Women in Denmark can now take a blood test to identify genetic foetal abnormalities in early pregnancy. But it has raised ethical questions.
For years, scientists have been working on developing a less invasive method of testing for genetic foetal abnormalities.
Currently, pregnant women whose foetuses are at high risk of having these abnormalities undergo chorionic villus sampling (CVS).
CVS is a placenta test that involves a needle being inserted through the mother’s stomach.
This procedure is the most accurate test for chromosomal diseases such as Down's Syndrome but it can be uncomfortable for the woman and carries a 0.5 per cent risk of miscarriage.
But now, researchers from Aarhus University Hospital in Denmark have succeeded in finding a new method with almost the same level of accuracy as the placenta test.
This new method, dubbed EVITA, is a type of blood test which isolates foetal cells from the pregnant woman’s blood.
Around ten foetal cells are isolated from some 200 million cells found in the woman’s blood sample. The research team says this is more than enough DNA to do a genetic analysis.
In addition to that, researchers expect that EVITA will also be able to show minor chromosomal defects.
"For now, the new blood test can reveal a number of chromosomal diseases - even more than the already existing blood test - but in the future, we will be able to find many more diseases,” Ida Vogel, Professor of foetal diagnosis at the Department of Women and Childbirth at Aarhus University, told Danish broadcaster, DR.
“In the long run, you might get the opportunity to screen for diseases that you cannot currently examine for during pregnancy, but only when the child is born. Including cystic fibrosis,” said Vogel.
She adds that it might be a reality in three to five years. Other diseases that the test could potentially identify include dwarfism and muscle wasting.
Arcedi, a private company that collaborated with hospitals in Denmark, describes EVITA as "groundbreaking".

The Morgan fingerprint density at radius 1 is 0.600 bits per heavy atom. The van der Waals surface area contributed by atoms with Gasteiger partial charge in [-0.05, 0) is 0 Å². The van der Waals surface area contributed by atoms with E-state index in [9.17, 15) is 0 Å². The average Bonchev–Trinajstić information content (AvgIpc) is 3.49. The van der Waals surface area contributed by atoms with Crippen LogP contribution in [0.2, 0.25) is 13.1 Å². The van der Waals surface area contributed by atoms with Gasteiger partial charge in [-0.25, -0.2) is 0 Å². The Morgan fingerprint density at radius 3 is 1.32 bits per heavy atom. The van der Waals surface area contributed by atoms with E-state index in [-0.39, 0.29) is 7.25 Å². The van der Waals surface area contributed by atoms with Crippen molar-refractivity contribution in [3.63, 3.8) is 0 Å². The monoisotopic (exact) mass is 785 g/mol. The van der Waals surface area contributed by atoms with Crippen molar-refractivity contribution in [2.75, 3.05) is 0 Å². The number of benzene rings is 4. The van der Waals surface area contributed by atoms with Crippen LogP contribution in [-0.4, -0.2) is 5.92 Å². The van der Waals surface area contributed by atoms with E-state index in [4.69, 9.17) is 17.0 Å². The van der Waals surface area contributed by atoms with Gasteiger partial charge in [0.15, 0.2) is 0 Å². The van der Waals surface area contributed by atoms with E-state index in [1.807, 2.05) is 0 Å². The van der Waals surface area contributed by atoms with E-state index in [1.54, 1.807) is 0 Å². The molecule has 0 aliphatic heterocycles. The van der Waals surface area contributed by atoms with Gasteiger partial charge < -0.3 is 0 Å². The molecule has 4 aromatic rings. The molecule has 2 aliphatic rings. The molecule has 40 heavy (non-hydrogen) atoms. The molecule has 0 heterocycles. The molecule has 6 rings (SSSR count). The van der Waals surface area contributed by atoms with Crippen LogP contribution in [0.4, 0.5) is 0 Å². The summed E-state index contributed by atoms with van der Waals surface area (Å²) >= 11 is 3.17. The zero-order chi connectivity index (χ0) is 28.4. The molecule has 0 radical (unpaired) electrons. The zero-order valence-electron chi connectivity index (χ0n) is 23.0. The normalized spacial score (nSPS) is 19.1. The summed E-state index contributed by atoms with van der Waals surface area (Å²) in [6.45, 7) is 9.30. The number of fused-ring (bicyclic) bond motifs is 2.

"We think there is huge potential in the new test. We are the first in the world to come out with this new technology," Lotte Hatt, the scientific manager at Arcedi, told DR.
Mette Frederiksen, a Danish pregnant woman, says the new blood test sounds promising.
"A blood test seems like something completely normal and tangible, it doesn't seem scary to me. The placenta test, on the other hand, sounds really unpleasant, and there is also a small risk of miscarriage. I think it would be fantastic if it became an option to get the new blood test," said Frederiksen.
New ethical questions may arise
Foetal cells can be found in a mother’s blood sample from the 10th to the 15th week of pregnancy.
Ethics watchdogs point out that parents can already purchase and carry out this test before the limit for legal abortion in Denmark which is permitted up until the end of the 12th week of pregnancy.
"We need to talk about the fact that only some diseases need to be examined for, and what is the real purpose of wanting to examine the foetus," Ida Donkin, a doctor and a member of the Danish National Center for Ethics, said.
"It is no longer a question of whether you want a child at all - then it becomes a question of whether I want this particular child," said Donkin.
"How much is it okay to find out about the future child before the limit for free abortion".
The Danish National Center for Ethics expects to come up with a recommendation regarding foetal diagnostics and abortion limits in the autumn.
The new blood test is not part of the public offer in Denmark yet, but the developers of EVITA hope it can be approved for that.
It’s already available at private hospitals and midwifery clinics in Denmark at a cost of around €1,600.
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